It’s loosely strung around her search for Gattino, a kitten she reluctantly rescues in Italy and brings home to the US, where he promptly vanishes. As winter bites, she leaves trails of food and falls prey to magical thinking, even psychics. Gattino’s disappearance stirs up anxieties about other relationships, too, and the complexities of coping with her difficult late father and of taking two young inner-city siblings under her wing soon become part of an arresting meditation on the nature of love.
Mary Gaitskill’s Lost Cat is a slim, sorrowful book about the loss of a slim, scrappy animal — except it’s about much more than that, of course. Really, it’s a look at how pain can be displaced: unmanageable grief can be suppressed more or less successfully for years, only to re-emerge unexpectedly elsewhere — in this case, bobbing to the surface when a new pet goes missing... Gaitskill’s self-portrait feels resolutely honest rather than flattering; her efforts to find Gattino read as increasingly unhinged, and we are with her when she questions the appropriateness of her interventions in the children’s lives. But what she describes — the relentless human hope that love can fix what has gone before — can be recognised by us all.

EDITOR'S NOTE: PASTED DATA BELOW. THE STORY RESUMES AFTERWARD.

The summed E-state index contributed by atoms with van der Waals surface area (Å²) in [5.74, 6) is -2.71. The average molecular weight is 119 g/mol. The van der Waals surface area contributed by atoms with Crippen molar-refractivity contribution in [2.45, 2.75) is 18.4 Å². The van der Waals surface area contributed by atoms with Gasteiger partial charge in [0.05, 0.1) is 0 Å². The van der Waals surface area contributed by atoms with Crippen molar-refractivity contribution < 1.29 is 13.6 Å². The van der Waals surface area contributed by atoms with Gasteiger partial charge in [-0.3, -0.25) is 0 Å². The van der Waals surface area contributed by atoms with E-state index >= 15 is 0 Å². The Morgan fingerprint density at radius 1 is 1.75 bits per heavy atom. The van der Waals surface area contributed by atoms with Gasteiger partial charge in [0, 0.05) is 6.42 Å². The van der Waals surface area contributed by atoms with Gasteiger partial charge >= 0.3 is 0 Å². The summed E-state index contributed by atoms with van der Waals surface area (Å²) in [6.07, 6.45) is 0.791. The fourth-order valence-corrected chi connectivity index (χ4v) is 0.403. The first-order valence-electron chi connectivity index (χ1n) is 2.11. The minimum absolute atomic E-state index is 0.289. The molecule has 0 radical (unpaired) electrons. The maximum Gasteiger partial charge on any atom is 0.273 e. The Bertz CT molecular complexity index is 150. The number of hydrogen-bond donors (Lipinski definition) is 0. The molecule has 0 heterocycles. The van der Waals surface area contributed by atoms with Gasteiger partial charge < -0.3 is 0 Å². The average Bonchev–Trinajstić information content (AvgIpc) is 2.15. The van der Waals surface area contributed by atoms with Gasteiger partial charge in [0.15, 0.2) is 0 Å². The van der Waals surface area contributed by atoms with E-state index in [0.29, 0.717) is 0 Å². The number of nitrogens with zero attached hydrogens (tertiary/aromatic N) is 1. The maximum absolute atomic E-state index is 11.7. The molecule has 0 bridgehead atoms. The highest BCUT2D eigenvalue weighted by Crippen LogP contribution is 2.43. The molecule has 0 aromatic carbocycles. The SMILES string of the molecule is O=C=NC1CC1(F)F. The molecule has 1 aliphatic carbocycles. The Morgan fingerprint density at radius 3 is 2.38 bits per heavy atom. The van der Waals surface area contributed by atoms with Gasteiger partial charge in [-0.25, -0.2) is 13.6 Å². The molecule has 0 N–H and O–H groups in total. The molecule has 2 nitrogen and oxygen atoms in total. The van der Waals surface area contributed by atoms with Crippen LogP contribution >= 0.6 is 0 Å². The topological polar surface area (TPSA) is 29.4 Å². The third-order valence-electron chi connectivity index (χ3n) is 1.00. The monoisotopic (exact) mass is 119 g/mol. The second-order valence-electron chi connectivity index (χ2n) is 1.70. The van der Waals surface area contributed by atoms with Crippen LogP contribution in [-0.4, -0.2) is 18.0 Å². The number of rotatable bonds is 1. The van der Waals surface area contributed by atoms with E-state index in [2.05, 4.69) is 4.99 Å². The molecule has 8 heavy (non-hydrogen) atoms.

Woven into this narrative of loss are two further stories complementary in theme: the death of Gaitskill’s father, and the fostering of two inner-city children, Caesar and sister Natalia, by Gaitskill and her husband Peter. In the hands of a lesser writer, so many threads might be difficult to pull together. But Gaitskill is no ordinary writer. Lost Cat is a beautifully paced treatise on the human need for love and the damage we do to ourselves in its reckless pursuit. There isn’t a trace of sentimentality. The trauma of loss is related in stark, original prose that leaves you wanting to underline most of the book.
I read this haunting book-length essay in single sitting. It relates how Gaitskill rescued a stray cat in Italy and brought it to live with her in the US. After a few short months, Gattino went missing. Exploring the unexpected grief that this loss engenders, she also reflects on the two inner-city children she came to foster, and the result is an affecting meditation on loss and love. The first non-fiction by Gaitskill to be published in the UK: her novel Bad Behaviour was reissued as a Penguin Modern Classic last year, and two more are due out this month.